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Market nears 5th week of gains as health stocks bounce back

American flags fly in front of the New

American flags fly in front of the New York Stock Exchange on Wednesday, Oct. 8, 2014. Credit: AP / Mark Lennihan

U.S. stocks are rising in Friday afternoon trading, wiping out most of their losses from earlier this year as they stretch their recent winning streak to its fifth week. Health care stocks are recovering after a punishing week. Starwood Hotels and Columbia Pipeline Group are climbing after they each agreed to be acquired.

KEEPING SCORE: The Dow Jones industrial average rose 127 points, or 0.7 percent, to 17,608 as of 3:12 p.m. The Standard & Poor’s 500 index gained 10 points, or 0.5 percent, to 2,050. After weeks of gains, the Dow and S&P 500 are a little higher than they were at the end of 2015. The Nasdaq composite edged up 24 points, or 0.5 percent, to 4,798. The Nasdaq is still down 4 percent this year.

PIPELINE FLOWING: Columbia Pipeline Group climbed after TransCanada Corp. agreed to buy the company for $10 billion, or $25.50 per share, in an attempt to expand further into the U.S. Columbia Pipeline stock advanced $1.39, or 5.9 percent, to $24.90.

HEALTH CARE RECOVERY: Health care stocks regained some ground after a rough week. Hospital operator Tenet Healthcare rose $1.59, or 6 percent, to $28.16 and prescription drug distributor McKesson gained $6, or 4 percent, to $157.69. Drug companies also ticked upward after days of losses, including Biogen, which rose $3.32, or 1.3 percent, to $249.63. Health care is the worst-performing S&P 500 sector this year.

ACROBATIC: Adobe Systems, the software developer behind Photoshop, Illustrator and Acrobat reported better-than-expected results for the fiscal first quarter and raised its annual forecasts. The stock jumped $3.41, or 3.8 percent, to $93.37.

NEW RESERVATION: Starwood Hotels climbed $3.71, or 4.9 percent, to $80.10 after the hotel chain said it accepted a new buyout offer from a group led by Anbang Insurance Group of China. The bid is worth more than $14 billion. Competitor Marriott, which agreed to buy Starwood last year, said it is considering its options and noted it has the right to make another offer.

TAKE IT TO THE BANK: JPMorgan Chase said it will buy back another $1.88 billion in stock, while Bank of America announced an $800 million stock repurchase. Chase stock rose $1.53, or 2.6 percent, to $60.29 and Bank of America shares picked up 34 cents, or 2.5 percent, to $13.74. Financial stocks are also getting a boost from the recovery in oil prices. As energy prices tumbled, investors worried that some bank loans to energy companies wouldn’t get paid back.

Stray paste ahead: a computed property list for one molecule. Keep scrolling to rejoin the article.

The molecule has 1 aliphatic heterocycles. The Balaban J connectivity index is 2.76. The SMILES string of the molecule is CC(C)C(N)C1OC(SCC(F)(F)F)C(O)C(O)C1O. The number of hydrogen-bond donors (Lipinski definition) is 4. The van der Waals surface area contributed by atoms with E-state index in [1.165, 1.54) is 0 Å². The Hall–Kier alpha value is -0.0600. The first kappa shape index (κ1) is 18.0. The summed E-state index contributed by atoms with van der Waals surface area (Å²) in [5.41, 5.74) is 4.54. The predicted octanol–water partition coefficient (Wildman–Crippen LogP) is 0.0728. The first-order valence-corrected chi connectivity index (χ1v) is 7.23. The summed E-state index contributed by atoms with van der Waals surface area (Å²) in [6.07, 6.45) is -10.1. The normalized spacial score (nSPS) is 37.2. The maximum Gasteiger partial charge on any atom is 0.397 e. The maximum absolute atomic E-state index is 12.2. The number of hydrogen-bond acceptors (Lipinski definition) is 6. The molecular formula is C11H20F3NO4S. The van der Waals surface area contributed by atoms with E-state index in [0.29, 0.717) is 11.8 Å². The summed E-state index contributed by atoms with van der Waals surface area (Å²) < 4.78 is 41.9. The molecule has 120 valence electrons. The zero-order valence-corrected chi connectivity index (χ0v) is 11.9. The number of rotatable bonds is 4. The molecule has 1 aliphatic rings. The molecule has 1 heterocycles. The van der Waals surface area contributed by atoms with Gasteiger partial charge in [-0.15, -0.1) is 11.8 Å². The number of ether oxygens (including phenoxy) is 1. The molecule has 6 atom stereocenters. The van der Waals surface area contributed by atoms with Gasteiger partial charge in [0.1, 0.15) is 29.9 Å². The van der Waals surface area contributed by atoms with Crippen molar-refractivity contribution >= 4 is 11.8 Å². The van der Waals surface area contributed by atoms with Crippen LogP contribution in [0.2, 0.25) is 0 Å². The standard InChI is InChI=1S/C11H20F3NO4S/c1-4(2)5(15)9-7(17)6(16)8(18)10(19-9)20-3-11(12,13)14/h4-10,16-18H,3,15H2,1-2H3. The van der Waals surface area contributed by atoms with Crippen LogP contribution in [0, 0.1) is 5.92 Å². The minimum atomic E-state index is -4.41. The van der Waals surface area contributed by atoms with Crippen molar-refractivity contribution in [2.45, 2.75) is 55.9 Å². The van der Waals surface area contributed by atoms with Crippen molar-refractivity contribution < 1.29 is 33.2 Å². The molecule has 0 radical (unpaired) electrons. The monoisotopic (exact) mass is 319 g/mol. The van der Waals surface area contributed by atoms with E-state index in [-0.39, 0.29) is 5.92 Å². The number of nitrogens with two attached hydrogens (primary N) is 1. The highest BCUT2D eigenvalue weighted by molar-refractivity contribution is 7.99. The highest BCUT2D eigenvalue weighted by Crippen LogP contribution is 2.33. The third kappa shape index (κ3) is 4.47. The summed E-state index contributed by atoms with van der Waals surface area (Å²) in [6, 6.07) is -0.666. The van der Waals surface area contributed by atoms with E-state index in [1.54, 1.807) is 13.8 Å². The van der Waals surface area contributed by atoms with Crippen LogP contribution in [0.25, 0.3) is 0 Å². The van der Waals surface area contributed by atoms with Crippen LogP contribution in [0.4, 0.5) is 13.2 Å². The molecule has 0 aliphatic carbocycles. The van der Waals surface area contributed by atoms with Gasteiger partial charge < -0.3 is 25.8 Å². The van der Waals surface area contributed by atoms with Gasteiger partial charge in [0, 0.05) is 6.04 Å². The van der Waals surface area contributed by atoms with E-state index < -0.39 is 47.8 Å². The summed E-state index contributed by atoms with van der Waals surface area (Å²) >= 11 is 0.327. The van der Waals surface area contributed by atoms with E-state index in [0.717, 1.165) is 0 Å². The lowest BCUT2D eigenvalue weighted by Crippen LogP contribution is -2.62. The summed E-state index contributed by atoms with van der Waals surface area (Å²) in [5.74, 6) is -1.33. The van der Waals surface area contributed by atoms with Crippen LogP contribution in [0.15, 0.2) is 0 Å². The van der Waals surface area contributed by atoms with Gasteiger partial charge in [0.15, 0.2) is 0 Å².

OIL: Oil prices turned lower. Benchmark U.S. crude lost 76 cents, or 1.9 percent, to $39.44 a barrel in New York. Brent crude, the benchmark for international oils, gave up 34 cents to $41.20 a barrel in London. On Thursday U.S. crude closed over $40 per barrel for the first time since early December.

RALLY CAPS: The five-week climb has wiped out most of the market’s big losses from earlier in the year. The Dow and the S&P have both jumped about 12 percent since they hit annual lows Feb. 11. The price of U.S. crude is up 50 percent since then as investors have hoped production will slow down and demand won’t collapse. Energy and materials stocks have both climbed over the last month as oil and precious metals prices rose, while industrial, consumer and technology stocks have benefited from a more positive economic picture in the U.S.

THE QUOTE: Stocks plunged early this year as investors feared for the health of the U.S. economy and the global economy. They worried that the Fed was making a mistake in raising interest rates. But over the last few weeks, reports on hiring, manufacturing and construction spending showed the U.S. economy is doing fairly well.

“The market tended to focus on the negative and ignore the good,” said Lowell Yura, head of Multi-Asset Solutions for BMO Global Asset Management. When it comes to the U.S. economy, though, he said “not a lot’s changed” this year.

DOLLAR DIVES: The dollar has weakened since Wednesday, when the Federal Reserve said it expected the pace of interest rate increases to slow. It had strengthened dramatically over the last few years, partly because investors kept waiting for the Fed to start raising interest rates. When the dollar gets weaker, goods priced in U.S. dollars become more affordable overseas, so it’s good news for industrial companies with a large international presence.

Those stocks continued to rise Friday, with aircraft maker Boeing up $2.52, or 1.9 percent, to $133.22. Airlines also benefited, as the dollar has hurt their revenue overseas when it’s translated back into dollars. Delta Air Lines advanced $1.38, or 2.8 percent, to $50.

METALS: Metals prices declined after a big jump on Thursday. Gold fell $10.70 to $1,254.30 an ounce. Silver lost 22 cents, or 1.4 percent, to $15.81 an ounce. Copper dipped 1 cent to $2.28 a pound.

OTHER ENERGY TRADING: Wholesale gasoline fell 1 cent to $1.43 a gallon. Heating oil lost 2 cents to $1.24 a gallon. Natural gas gave up 3 cents to $1.91 per 1,000 cubic feet.

OVERSEAS: Stocks overseas were mixed. Germany’s DAX rose 0.6 percent and France’s CAC 40 added 0.4 percent. Britain’s FTSE 100 fell 0.2 percent. Japan’s Nikkei 225 fell 1.3 percent and Hong Kong’s Hang Seng index rose 0.8 percent. The Shanghai Composite index in mainland China rose 1.7 percent.

BONDS AND CURRENCIES: Bond have also been rising in the wake of the Fed’s announcement, and on Friday the yield on the 10-year U.S. Treasury note dipped to 1.87 percent from 1.90 percent. The euro fell to $1.1267 from $1.1316. The dollar inched up to 111.61 yen after closing at 111.50 yen Thursday.

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